We are heartbroken to learn that the search for our friend and colleague, Raph Rinaldi, has ended
Everyone at GB Snowsport is heartbroken to learn that the search for our friend and colleague, Raph Rinaldi, who has been missing in the Italian Alps for the past week-and-a-half has now ended.
A substantial search party involving local rescue teams was involved in attempting to locate Raph after he failed to meet a relative at the Giro D’Italia.
Raph has been a significant part of GB Snowsport’s Paralympic team this cycle supporting all Paralympic disciplines, and most recently attending the Beijing Paralympic Winter Games as Lead Physio for the Para Alpine squad.
Jayne Kavanagh, Head of Paralympic Programmes, said: “We are all devastated to receive this terribly sad news about Raph. He was such an important member of the GB Snowsport team; staff and athletes are all shocked by his disappearance. Our thoughts are with Raph’s family and friends and we will continue to offer our support however we can.”
This week heralds the return of UK Anti-Doping’s crucial ‘Clean Sport Week’ campaign
As UK Anti-Doping’s Clean Sport Week campaign returns for 2022, we are proud to restate our commitment to Clean Sport across all our disciplines, and at every level of British snowsport.
Every year, anti-doping breaches in sport make headline news here in Britain and around the world, with athletes intentionally or unintentionally risking their careers by failing to adhere to anti-doping regulations. As the National Governing Body responsible for Britain’s high-performance skiing and snowboarding programme, we are determined that no British athlete should ever be unaware of the support and education available to them to ensure they do not fall victim to anti-doping violations. We also invest significantly in supporting coaches to complete Coach Clean training programmes, providing security and up-to-date knowledge to our country’s leading coaching talent.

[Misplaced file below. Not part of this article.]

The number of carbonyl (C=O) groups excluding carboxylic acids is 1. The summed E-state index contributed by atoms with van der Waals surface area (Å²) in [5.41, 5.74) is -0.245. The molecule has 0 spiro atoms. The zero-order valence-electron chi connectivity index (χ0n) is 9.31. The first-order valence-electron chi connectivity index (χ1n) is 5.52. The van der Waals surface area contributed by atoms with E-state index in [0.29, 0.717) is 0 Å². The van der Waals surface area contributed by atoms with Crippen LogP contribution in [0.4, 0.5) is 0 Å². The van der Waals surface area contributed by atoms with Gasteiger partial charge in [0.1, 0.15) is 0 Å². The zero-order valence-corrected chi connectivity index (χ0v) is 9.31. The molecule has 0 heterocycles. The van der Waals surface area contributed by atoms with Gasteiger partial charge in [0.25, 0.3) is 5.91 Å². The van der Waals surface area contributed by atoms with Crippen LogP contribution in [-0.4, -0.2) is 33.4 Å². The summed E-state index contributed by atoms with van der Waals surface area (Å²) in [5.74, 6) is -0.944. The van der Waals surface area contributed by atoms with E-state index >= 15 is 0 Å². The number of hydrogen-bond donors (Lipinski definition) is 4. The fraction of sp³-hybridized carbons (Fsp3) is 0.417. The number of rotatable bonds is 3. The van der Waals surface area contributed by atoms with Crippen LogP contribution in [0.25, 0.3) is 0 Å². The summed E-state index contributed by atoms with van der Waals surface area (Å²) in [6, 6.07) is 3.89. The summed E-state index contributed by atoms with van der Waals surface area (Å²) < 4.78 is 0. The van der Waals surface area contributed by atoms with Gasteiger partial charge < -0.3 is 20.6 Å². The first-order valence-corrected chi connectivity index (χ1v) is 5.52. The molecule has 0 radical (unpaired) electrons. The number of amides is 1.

Our education programme spans all teams, athletes, and disciplines within the British high-performance system, and we are also proud to work closely with UK Anti-Doping and the British Home Nations Governing Bodies to make resources and education support available to athletes and coaches at every level of skiing and snowboarding in Britain.
We are ever grateful to UK Anti-Doping for their world-leading programme of support to sports, coaches, and athletes on anti-doping practices, and we fully support their dedication to raising awareness around anti-doping for the good of athletes, federations, and the whole of the UK’s sporting community.
For more information on GB Snowsport’s Clean Sport resources for athletes, coaches, and support teams visit: https://gbsnowsport.com/anti-doping/
To find out more about UK Anti-Doping’s Clean Sport Week 2022, visit https://www.ukad.org.uk/clean-sport-week-2022
The Games finally get underway with the Alpine and Nordic squads in action
Alpine – Downhill
The Alpine skiing programme begins on Day 1 of the Games, with British prospects in the Visually Impaired and Standing classifications.
PyeongChang medallists Millie Knight guided by Brett Wild, and Menna Fitzpatrick guided by Gary Smith will be looking to make their mark in the Women’s Visually Impaired (VI) races, while a Paralympic debut is in the offing for Neil Simpson and guide Andrew Simpson in the Men’s VI contest.
James Whitley rounds out British Alpine interest on the first day of the Games in the Men’s Standing classification.
Watch on: Channel 4 and the Paralympic Games YouTube channel
Biathlon – Men’s Sprint Sitting
Scott Meenagh and Callum Deboys are set to go in the first of the Games’ Biathlon contests which gets underway at 2:40am. Meenagh will be returning for his second tilt at the Paralympics, while for Deboys the Men’s Sprint Sitting race marks his first taste of the Games.
Watch on: Across Channel 4’s output and the Paralympic Games YouTube channel
Header Image: Neil Simpson and Andrew Simpson at the World Para Snow Sports Championships in Lillehammer, January 2022 – Photo: Luc Percival Photography.
Like everyone in Britain and around the world, GB Snowsport has watched with horror and dismay the indefensible actions of Russia and its allies against Ukraine.
While sport is far from the most important consideration in this moment, we wholeheartedly support actions taken by national and international sporting federations in sanctioning Russian and Belarusian sport agencies.